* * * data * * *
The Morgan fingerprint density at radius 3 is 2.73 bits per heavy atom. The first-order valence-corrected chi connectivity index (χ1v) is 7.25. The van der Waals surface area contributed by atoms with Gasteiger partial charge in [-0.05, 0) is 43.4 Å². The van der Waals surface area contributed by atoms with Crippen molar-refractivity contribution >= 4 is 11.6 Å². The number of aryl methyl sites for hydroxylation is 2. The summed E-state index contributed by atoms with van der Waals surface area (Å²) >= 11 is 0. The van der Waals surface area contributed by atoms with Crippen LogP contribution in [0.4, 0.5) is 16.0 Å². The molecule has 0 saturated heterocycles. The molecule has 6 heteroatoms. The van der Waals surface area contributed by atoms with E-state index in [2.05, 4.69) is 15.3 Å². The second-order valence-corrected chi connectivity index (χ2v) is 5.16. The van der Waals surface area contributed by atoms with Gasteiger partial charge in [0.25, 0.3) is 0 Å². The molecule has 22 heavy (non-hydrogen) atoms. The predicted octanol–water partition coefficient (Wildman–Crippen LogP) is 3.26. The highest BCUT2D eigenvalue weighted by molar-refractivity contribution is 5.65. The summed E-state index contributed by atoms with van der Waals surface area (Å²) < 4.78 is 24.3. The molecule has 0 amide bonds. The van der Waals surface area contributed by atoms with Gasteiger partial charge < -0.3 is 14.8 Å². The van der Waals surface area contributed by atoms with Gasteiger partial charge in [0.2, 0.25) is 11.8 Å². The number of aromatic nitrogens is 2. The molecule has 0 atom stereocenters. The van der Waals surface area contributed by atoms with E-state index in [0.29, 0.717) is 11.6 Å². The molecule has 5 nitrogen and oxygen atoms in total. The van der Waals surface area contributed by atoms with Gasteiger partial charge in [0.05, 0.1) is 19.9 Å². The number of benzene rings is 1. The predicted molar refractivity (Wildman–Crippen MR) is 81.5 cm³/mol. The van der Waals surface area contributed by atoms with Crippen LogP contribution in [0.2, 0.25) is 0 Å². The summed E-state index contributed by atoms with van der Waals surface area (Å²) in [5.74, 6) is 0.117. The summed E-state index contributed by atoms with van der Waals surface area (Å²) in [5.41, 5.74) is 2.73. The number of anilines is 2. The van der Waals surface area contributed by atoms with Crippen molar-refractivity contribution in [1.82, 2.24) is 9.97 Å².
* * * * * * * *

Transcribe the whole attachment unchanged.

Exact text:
The Morgan fingerprint density at radius 3 is 2.73 bits per heavy atom. The first-order valence-corrected chi connectivity index (χ1v) is 7.25. The van der Waals surface area contributed by atoms with Gasteiger partial charge in [-0.05, 0) is 43.4 Å². The van der Waals surface area contributed by atoms with Crippen molar-refractivity contribution >= 4 is 11.6 Å². The number of aryl methyl sites for hydroxylation is 2. The summed E-state index contributed by atoms with van der Waals surface area (Å²) >= 11 is 0. The van der Waals surface area contributed by atoms with Crippen LogP contribution in [0.4, 0.5) is 16.0 Å². The molecule has 0 saturated heterocycles. The molecule has 6 heteroatoms. The van der Waals surface area contributed by atoms with E-state index in [2.05, 4.69) is 15.3 Å². The second-order valence-corrected chi connectivity index (χ2v) is 5.16. The van der Waals surface area contributed by atoms with Gasteiger partial charge in [0.25, 0.3) is 0 Å². The molecule has 22 heavy (non-hydrogen) atoms. The predicted octanol–water partition coefficient (Wildman–Crippen LogP) is 3.26. The highest BCUT2D eigenvalue weighted by molar-refractivity contribution is 5.65. The summed E-state index contributed by atoms with van der Waals surface area (Å²) < 4.78 is 24.3. The molecule has 0 amide bonds. The van der Waals surface area contributed by atoms with Gasteiger partial charge < -0.3 is 14.8 Å². The van der Waals surface area contributed by atoms with Gasteiger partial charge in [0.2, 0.25) is 11.8 Å². The number of aromatic nitrogens is 2. The molecule has 0 atom stereocenters. The van der Waals surface area contributed by atoms with E-state index in [0.29, 0.717) is 11.6 Å². The molecule has 5 nitrogen and oxygen atoms in total. The van der Waals surface area contributed by atoms with Gasteiger partial charge in [0.05, 0.1) is 19.9 Å². The number of benzene rings is 1. The predicted molar refractivity (Wildman–Crippen MR) is 81.5 cm³/mol. The van der Waals surface area contributed by atoms with Crippen LogP contribution in [0.2, 0.25) is 0 Å². The summed E-state index contributed by atoms with van der Waals surface area (Å²) in [5.74, 6) is 0.117. The summed E-state index contributed by atoms with van der Waals surface area (Å²) in [5.41, 5.74) is 2.73. The number of anilines is 2. The van der Waals surface area contributed by atoms with Crippen molar-refractivity contribution in [1.82, 2.24) is 9.97 Å².